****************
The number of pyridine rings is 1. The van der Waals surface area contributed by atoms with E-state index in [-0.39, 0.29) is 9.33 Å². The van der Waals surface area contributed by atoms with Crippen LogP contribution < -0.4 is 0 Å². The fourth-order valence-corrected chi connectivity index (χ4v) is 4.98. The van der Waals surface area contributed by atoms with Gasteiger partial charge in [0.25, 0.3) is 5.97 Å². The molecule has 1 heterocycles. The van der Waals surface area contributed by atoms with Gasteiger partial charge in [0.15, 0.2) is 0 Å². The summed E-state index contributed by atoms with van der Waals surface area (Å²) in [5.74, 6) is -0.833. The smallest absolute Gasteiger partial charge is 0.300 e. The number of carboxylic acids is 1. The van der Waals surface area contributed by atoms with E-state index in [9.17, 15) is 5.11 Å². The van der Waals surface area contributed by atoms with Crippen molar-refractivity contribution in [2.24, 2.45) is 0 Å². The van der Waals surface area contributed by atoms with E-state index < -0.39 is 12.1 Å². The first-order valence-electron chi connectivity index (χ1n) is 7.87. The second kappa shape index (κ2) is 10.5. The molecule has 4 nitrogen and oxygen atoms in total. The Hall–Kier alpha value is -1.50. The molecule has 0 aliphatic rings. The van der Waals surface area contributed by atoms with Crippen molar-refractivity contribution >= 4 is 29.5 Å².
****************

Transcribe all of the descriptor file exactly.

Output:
The number of pyridine rings is 1. The van der Waals surface area contributed by atoms with E-state index in [-0.39, 0.29) is 9.33 Å². The van der Waals surface area contributed by atoms with Crippen LogP contribution < -0.4 is 0 Å². The fourth-order valence-corrected chi connectivity index (χ4v) is 4.98. The van der Waals surface area contributed by atoms with Gasteiger partial charge in [0.25, 0.3) is 5.97 Å². The molecule has 1 heterocycles. The van der Waals surface area contributed by atoms with Gasteiger partial charge in [0.15, 0.2) is 0 Å². The summed E-state index contributed by atoms with van der Waals surface area (Å²) in [5.74, 6) is -0.833. The smallest absolute Gasteiger partial charge is 0.300 e. The number of carboxylic acids is 1. The van der Waals surface area contributed by atoms with E-state index in [9.17, 15) is 5.11 Å². The van der Waals surface area contributed by atoms with Crippen molar-refractivity contribution in [2.24, 2.45) is 0 Å². The van der Waals surface area contributed by atoms with E-state index < -0.39 is 12.1 Å². The first-order valence-electron chi connectivity index (χ1n) is 7.87. The second kappa shape index (κ2) is 10.5. The molecule has 4 nitrogen and oxygen atoms in total. The Hall–Kier alpha value is -1.50. The molecule has 0 aliphatic rings. The van der Waals surface area contributed by atoms with Crippen molar-refractivity contribution >= 4 is 29.5 Å².